The linkage between shmitta and settlements is interesting and makes some sense to me. But I think it’s important to add that politically, the dati leumi community has paid a very heavy price for its support of settlements. In fact, the settlement issue is the main cause (in my opinion) of the former National Religious Party’s loss of the position it held for many years as a party that could be relied upon by any coalition in return for government support of its sectorial interests, a role that Shas took over and has held in most governments, and lost to Yesh Atid in the current government. Thus, by linking settlements to shmitta, I think David F. is buttressing Rabbi Karlinsky’s point, which is (I hope I am not mistating it) that by expanding its field of inflence from its own narrow interests to issues that effect the general public, the haredi community is causing a political backlash that endangers its more sectorial interests.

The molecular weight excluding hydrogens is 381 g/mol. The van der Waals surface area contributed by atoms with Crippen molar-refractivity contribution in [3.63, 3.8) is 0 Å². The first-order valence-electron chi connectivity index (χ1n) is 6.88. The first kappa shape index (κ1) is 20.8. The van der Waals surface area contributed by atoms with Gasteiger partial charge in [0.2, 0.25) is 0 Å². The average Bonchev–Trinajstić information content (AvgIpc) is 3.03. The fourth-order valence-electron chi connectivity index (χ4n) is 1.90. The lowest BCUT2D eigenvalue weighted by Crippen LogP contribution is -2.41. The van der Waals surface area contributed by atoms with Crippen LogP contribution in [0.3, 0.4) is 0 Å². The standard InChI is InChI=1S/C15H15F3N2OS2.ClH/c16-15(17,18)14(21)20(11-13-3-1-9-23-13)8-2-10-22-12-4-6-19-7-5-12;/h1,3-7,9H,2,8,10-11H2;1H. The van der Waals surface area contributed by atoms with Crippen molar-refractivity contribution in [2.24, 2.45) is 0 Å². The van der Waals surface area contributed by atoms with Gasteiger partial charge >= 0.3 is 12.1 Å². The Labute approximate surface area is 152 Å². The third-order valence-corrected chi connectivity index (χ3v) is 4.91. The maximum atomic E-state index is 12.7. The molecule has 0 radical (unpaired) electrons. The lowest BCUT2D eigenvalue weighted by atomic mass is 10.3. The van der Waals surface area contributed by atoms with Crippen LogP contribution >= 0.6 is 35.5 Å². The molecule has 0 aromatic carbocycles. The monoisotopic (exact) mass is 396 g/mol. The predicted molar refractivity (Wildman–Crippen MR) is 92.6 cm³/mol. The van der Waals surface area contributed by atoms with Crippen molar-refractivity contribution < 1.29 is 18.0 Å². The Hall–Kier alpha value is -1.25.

30. Chardal says:

    >It would seem to be that it did not interest him especially what the secular in Tel Aviv ate,

    >It is possible to see his Psak as an act of Ahavas Yisrael

    Do you really not see the irony in these two statements? Ahavas Yisrael is now acting in ways that have questionable mystical/magical effects on the klal and not actually being concerned about the observance of mitzvos by the klal??

    >The facts today are that one can get married secularly in Cyprus and the state must recognize it

    I think that your tone would be quite different if, lets say, the USA made kidushin illegal and you have to travel to canada to get married.